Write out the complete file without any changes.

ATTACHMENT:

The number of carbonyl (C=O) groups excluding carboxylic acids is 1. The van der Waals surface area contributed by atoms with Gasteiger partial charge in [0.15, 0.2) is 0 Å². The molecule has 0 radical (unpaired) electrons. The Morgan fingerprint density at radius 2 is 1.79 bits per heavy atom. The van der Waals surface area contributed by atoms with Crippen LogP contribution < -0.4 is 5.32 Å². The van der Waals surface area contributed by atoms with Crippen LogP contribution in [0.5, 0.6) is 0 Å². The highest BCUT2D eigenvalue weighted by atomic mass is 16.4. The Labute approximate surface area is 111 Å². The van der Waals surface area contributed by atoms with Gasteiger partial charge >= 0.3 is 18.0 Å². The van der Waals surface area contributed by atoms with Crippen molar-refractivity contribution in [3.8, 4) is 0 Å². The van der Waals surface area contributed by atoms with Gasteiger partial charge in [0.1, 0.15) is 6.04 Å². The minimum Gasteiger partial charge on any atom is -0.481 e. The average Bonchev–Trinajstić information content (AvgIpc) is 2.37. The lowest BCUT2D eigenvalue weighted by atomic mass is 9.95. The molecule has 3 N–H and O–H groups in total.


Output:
The number of carbonyl (C=O) groups excluding carboxylic acids is 1. The van der Waals surface area contributed by atoms with Gasteiger partial charge in [0.15, 0.2) is 0 Å². The molecule has 0 radical (unpaired) electrons. The Morgan fingerprint density at radius 2 is 1.79 bits per heavy atom. The van der Waals surface area contributed by atoms with Crippen LogP contribution < -0.4 is 5.32 Å². The van der Waals surface area contributed by atoms with Crippen LogP contribution in [0.5, 0.6) is 0 Å². The highest BCUT2D eigenvalue weighted by atomic mass is 16.4. The Labute approximate surface area is 111 Å². The van der Waals surface area contributed by atoms with Gasteiger partial charge >= 0.3 is 18.0 Å². The van der Waals surface area contributed by atoms with Crippen molar-refractivity contribution in [3.8, 4) is 0 Å². The van der Waals surface area contributed by atoms with Gasteiger partial charge in [0.1, 0.15) is 6.04 Å². The minimum Gasteiger partial charge on any atom is -0.481 e. The average Bonchev–Trinajstić information content (AvgIpc) is 2.37. The lowest BCUT2D eigenvalue weighted by atomic mass is 9.95. The molecule has 3 N–H and O–H groups in total.